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[whatwg] Offline Web Apps

From: Aaron Boodman <aa@google.com>
Date: Thu, 13 Sep 2007 15:00:05 -0700
Message-ID: <278fd46c0709131500n3834c56fv3a2e8108cf09ab68@mail.gmail.com>
On Sep 13, 2007 1:59 PM, Ian Hickson <ian at hixie.ch> wrote:
> Ok, but what are you proposing to _solve_ this? There's no difference
> between the following two models as I see it:
>
>   * Download an HTML page for each bug
>
>   * Download a single page to generate the bug pages plus one data
>     page per bug

By 'data page' you mean a row of data representing that page? I
presume that downloading a single row of data will be more efficient
than downloading an entire web page plus rechecking all its resources.

It also has the advantage of not making update take as long as
refetching a resource from the server for every possible bug.

> ...except that the former will mean there's no difference between online
> and offline, and the latter will mean there _is_ a difference between
> online and offline, which will bring in its associated sets of bugs.
>
> I don't understand how you would expect the client-side server idea (the
> parsing of server-side URIs on the client) to work. It would be helpful to
> see actual sample code, maybe.

Most AJAX libraries already have code to parse querystrings. It comes
up a lot and it isn't that hard:

http://trac.mochikit.com/browser/mochikit/trunk/MochiKit/Base.js#L1140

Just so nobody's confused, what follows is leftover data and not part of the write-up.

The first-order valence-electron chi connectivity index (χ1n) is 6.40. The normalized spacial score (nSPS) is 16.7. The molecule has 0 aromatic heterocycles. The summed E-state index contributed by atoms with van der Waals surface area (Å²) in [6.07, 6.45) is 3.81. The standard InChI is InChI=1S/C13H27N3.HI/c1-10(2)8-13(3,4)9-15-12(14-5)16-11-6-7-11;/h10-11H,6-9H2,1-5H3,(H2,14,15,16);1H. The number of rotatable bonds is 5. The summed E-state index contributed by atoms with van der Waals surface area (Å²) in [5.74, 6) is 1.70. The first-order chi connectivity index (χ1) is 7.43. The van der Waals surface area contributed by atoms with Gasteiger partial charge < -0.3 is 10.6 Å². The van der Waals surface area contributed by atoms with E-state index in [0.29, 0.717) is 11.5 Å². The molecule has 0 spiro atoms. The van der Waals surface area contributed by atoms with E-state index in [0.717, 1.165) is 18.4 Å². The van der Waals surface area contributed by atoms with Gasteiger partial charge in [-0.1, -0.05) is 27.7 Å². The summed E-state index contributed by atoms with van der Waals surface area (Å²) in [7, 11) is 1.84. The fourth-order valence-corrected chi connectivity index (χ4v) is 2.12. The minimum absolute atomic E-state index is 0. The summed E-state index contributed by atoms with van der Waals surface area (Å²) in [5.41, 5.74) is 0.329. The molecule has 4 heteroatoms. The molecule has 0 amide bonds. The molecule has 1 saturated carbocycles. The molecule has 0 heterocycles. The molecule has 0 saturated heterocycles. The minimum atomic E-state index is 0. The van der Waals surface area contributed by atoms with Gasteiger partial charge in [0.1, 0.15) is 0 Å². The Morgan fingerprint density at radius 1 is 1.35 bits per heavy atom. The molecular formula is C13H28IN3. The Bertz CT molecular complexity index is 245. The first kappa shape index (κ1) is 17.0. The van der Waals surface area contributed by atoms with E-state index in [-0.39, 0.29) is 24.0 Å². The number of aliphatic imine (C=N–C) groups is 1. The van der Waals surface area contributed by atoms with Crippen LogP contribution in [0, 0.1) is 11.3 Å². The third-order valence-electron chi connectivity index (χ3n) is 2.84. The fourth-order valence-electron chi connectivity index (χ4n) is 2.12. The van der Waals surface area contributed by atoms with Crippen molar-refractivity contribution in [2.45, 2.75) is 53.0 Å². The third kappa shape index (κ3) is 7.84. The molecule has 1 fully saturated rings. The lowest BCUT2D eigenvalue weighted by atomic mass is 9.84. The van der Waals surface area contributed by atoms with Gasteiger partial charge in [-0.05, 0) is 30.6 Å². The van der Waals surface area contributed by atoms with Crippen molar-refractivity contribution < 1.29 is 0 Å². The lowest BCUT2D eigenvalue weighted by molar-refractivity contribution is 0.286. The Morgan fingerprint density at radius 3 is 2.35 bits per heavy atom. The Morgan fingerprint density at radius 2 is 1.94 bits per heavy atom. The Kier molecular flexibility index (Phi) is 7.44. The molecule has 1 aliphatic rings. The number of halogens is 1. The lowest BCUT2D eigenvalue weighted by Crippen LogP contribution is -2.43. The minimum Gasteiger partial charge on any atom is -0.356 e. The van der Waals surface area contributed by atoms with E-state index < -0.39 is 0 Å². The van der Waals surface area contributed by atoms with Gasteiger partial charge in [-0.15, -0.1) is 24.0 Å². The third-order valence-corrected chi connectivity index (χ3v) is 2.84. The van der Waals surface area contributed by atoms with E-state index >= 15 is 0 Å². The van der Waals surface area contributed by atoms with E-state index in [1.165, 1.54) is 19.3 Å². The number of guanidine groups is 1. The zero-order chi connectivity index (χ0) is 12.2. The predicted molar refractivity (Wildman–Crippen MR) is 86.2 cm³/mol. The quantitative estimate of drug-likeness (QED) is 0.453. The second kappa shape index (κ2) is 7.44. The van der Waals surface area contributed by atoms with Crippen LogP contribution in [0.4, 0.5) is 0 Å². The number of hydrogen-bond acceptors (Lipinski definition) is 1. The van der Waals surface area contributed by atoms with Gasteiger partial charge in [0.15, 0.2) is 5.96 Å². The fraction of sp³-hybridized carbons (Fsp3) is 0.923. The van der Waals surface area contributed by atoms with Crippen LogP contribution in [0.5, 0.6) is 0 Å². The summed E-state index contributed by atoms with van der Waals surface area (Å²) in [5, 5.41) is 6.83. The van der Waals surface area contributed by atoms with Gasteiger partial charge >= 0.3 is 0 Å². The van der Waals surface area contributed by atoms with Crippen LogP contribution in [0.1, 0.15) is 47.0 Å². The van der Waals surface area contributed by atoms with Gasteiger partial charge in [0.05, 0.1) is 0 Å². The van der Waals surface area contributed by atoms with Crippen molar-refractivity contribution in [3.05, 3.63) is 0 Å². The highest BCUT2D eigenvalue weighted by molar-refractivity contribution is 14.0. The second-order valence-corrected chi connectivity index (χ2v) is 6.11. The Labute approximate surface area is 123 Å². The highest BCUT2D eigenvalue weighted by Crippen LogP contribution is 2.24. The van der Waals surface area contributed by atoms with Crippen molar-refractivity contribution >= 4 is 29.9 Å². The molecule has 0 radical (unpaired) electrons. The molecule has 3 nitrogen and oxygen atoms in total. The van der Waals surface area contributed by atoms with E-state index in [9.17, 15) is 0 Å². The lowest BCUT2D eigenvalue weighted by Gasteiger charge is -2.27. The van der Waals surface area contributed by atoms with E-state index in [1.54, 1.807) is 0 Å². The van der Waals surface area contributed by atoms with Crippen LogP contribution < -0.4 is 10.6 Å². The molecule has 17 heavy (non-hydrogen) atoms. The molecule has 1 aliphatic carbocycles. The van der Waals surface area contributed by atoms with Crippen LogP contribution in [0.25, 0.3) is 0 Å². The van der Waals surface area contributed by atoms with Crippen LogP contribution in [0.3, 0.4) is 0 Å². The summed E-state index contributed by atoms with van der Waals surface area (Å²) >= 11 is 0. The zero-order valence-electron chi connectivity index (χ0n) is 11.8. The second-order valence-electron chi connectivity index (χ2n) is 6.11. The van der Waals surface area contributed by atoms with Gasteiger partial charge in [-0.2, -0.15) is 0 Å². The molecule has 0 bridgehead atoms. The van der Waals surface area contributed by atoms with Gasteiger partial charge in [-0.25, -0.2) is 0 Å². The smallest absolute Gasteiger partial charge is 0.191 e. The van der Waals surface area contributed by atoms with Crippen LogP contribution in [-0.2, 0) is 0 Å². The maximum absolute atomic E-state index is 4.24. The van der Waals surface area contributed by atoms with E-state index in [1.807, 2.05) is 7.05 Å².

Basically, what I'm saying is that an application like Bugzilla has
thousands of possible entry points. These URLs are spread all over the
web and they should continue to work with the offline-enabled version
of Bugzilla. I don't see any way to make this possible efficiently
other than having something like the ability to ignore querystrings.

Something to do more flexible matching would be better, but we thought
this was a good happy medium for gears.

Maybe you were asking how you could keep querystring-based urls in the
offline version of Bugzilla? One option would be to go ahead and keep
using them. In the offline version you could do:

function gotoBug(bugId) {
  location.href = "?b=" + bugId;
}

This would cause a refresh, but since the page is captured and ignores
querystrings, it is fast.

In your initialization you have something like:

window.onload = function() {
  var bugData = db.execute("select * from bugs where id = ?",
parseQueryString()["b"]);
}

- a
Received on Thursday, 13 September 2007 15:00:05 UTC

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